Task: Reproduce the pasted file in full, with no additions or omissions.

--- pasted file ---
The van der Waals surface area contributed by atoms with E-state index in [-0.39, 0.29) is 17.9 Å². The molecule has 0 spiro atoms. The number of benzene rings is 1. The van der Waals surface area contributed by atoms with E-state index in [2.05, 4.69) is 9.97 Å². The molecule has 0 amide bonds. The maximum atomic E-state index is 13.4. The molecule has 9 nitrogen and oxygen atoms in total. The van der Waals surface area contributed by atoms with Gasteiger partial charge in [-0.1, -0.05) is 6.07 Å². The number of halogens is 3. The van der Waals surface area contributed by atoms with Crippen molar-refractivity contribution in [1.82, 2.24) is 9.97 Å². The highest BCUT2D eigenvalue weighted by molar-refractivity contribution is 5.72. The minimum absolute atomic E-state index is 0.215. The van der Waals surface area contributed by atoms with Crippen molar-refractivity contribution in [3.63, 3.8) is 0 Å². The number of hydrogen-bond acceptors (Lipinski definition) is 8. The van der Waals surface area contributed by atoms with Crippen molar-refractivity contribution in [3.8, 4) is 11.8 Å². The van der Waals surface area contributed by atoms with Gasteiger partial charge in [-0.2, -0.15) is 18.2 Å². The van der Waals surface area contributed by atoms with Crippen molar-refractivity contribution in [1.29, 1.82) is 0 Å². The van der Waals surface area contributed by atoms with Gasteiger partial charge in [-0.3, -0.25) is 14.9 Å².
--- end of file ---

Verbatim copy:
The van der Waals surface area contributed by atoms with E-state index in [-0.39, 0.29) is 17.9 Å². The molecule has 0 spiro atoms. The number of benzene rings is 1. The van der Waals surface area contributed by atoms with E-state index in [2.05, 4.69) is 9.97 Å². The molecule has 0 amide bonds. The maximum atomic E-state index is 13.4. The molecule has 9 nitrogen and oxygen atoms in total. The van der Waals surface area contributed by atoms with Gasteiger partial charge in [-0.1, -0.05) is 6.07 Å². The number of halogens is 3. The van der Waals surface area contributed by atoms with Crippen molar-refractivity contribution in [1.82, 2.24) is 9.97 Å². The highest BCUT2D eigenvalue weighted by molar-refractivity contribution is 5.72. The minimum absolute atomic E-state index is 0.215. The van der Waals surface area contributed by atoms with Crippen molar-refractivity contribution in [3.63, 3.8) is 0 Å². The number of hydrogen-bond acceptors (Lipinski definition) is 8. The van der Waals surface area contributed by atoms with Crippen molar-refractivity contribution in [3.8, 4) is 11.8 Å². The van der Waals surface area contributed by atoms with Gasteiger partial charge in [-0.2, -0.15) is 18.2 Å². The van der Waals surface area contributed by atoms with Crippen molar-refractivity contribution in [1.29, 1.82) is 0 Å². The van der Waals surface area contributed by atoms with Gasteiger partial charge in [-0.3, -0.25) is 14.9 Å².